Seattle Symphony Welcomes Three New Musicians

Appointments for the 2018–2019 season include Concertmaster Noah Geller, Principal Timpani James Benoit and Viola Daniel Stone

By Andrew Stiefel

With the Seattle Symphony’s Opening Night Concert & Gala approaching on September 15, we’re delighted to announce the new musicians joining the orchestra this fall!

Music Director Ludovic Morlot and the Seattle Symphony will welcome three musicians to the orchestra at the start of the 2018–2019 season: David & Amy Fulton Concertmaster Noah Geller, Principal Timpani James Benoit and Section Viola Daniel Stone.

Please join us in in welcoming these musicians to the Seattle Symphony! Learn more about them below and look for them in the orchestra this month.

Noah Geller, David & Amy Fulton Concertmaster
Noah Geller

Noah Geller

Noah Geller comes to the Seattle Symphony from the Kansas City Symphony where he was Concertmaster. He previously held posts in The Philadelphia Orchestra as a first violin section member and later as Acting Assistant Concertmaster.

He has performed with chamber music festivals around the country, including the Marlboro Music Festival, Orpheus Chamber Orchestra, Tanglewood Music Center, and here in Washington at the Olympic Music Festival in Port Townsend.

Read our interview with Noah to learn more about him!

James Benoit, Principal Timpani
James Benoit

James Benoit

Prior to joining the Seattle Symphony, James Benoit was the Associate Principal Percussionist and Assistant Principal Timpanist of the Fort Worth Symphony. He has performed with the Pittsburgh Symphony Orchestra, Boston Pops, Malaysian Philharmonic, Sarasota Orchestra, New World Symphony and West Virginia Symphony and has been on faculty at the University of Pittsburgh and the Luzerne Music Center.

When did you know that you wanted to be a professional musician?

I realized I wanted to be a professional musician in eighth or ninth grade. I was studying with two percussionists in upstate New York and had the opportunity to join a fantastic youth orchestra program, the Empire State Youth Orchestra. Being surrounded by such inspiring teachers and peers pushed me to pursue music as far as I could.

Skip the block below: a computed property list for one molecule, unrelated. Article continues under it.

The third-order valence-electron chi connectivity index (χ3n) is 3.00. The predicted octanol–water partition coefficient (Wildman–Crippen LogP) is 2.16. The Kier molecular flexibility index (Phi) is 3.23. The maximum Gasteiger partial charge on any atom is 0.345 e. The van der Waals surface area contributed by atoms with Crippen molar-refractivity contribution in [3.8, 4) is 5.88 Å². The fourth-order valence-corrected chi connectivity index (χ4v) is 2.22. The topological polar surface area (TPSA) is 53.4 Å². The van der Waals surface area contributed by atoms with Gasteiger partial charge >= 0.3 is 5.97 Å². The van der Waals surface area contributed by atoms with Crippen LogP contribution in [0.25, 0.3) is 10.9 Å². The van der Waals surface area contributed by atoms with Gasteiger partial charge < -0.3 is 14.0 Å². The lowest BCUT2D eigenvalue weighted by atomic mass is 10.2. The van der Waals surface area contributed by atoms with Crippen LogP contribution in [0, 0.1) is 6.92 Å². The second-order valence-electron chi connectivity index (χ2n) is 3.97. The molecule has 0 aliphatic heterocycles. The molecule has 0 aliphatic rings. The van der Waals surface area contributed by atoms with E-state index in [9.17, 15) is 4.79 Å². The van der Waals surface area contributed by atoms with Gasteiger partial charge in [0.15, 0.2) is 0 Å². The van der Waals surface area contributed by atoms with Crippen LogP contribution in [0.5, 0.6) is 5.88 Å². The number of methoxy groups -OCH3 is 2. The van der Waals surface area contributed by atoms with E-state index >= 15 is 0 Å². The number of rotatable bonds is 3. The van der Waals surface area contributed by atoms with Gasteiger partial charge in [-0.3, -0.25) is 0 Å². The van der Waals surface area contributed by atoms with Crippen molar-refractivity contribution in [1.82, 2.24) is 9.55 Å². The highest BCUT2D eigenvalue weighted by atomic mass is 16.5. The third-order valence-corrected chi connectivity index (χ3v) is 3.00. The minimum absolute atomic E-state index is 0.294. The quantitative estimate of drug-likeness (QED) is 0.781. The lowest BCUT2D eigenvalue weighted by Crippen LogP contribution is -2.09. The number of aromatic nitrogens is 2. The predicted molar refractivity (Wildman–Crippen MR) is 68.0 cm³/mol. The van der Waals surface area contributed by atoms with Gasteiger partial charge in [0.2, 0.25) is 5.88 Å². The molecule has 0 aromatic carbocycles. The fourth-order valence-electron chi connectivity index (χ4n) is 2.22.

What do you love most about playing with an orchestra?

Collaborating with colleagues, particularly during concerts, is what I love most. Even though we spend a lot of time rehearsing, each performance is slightly different and causes all the musicians on stage to react together in unplanned ways. This creates a special energy and excitement that is unique to live orchestral performance.

Daniel Stone, Viola
Daniel Stone

Daniel Stone

Daniel Stone comes to the Seattle Symphony from the Calgary Philharmonic. Prior to performing in Calgary, he studied with Ettore Causa at the Yale School of Music. An active chamber musician, he has also performed at summer festivals, including Aspen, Norfolk, Sarasota and Tanglewood.

Outside music, what are you most looking forward to doing in Seattle?

I got pretty into hiking in the mountains while I was in Calgary, and I'm looking forward to continuing to do that in the Cascades. I'm also looking forward to trying out some activities on the water around Seattle.

What do you love most about playing with an orchestra?

Orchestral writing is often very dense because there are so many different instruments, and that means there's always something new to discover in the work, even in familiar pieces. I also love the feeling of the bass drum and timpani rattling the stage during loud moments!

Thank You!

Through the caring support of our donor family, the Seattle Symphony is able to attract and retain world-class musicians like Noah. Join the community of supporters who make our music possible with your donation today!


Posted on September 4, 2018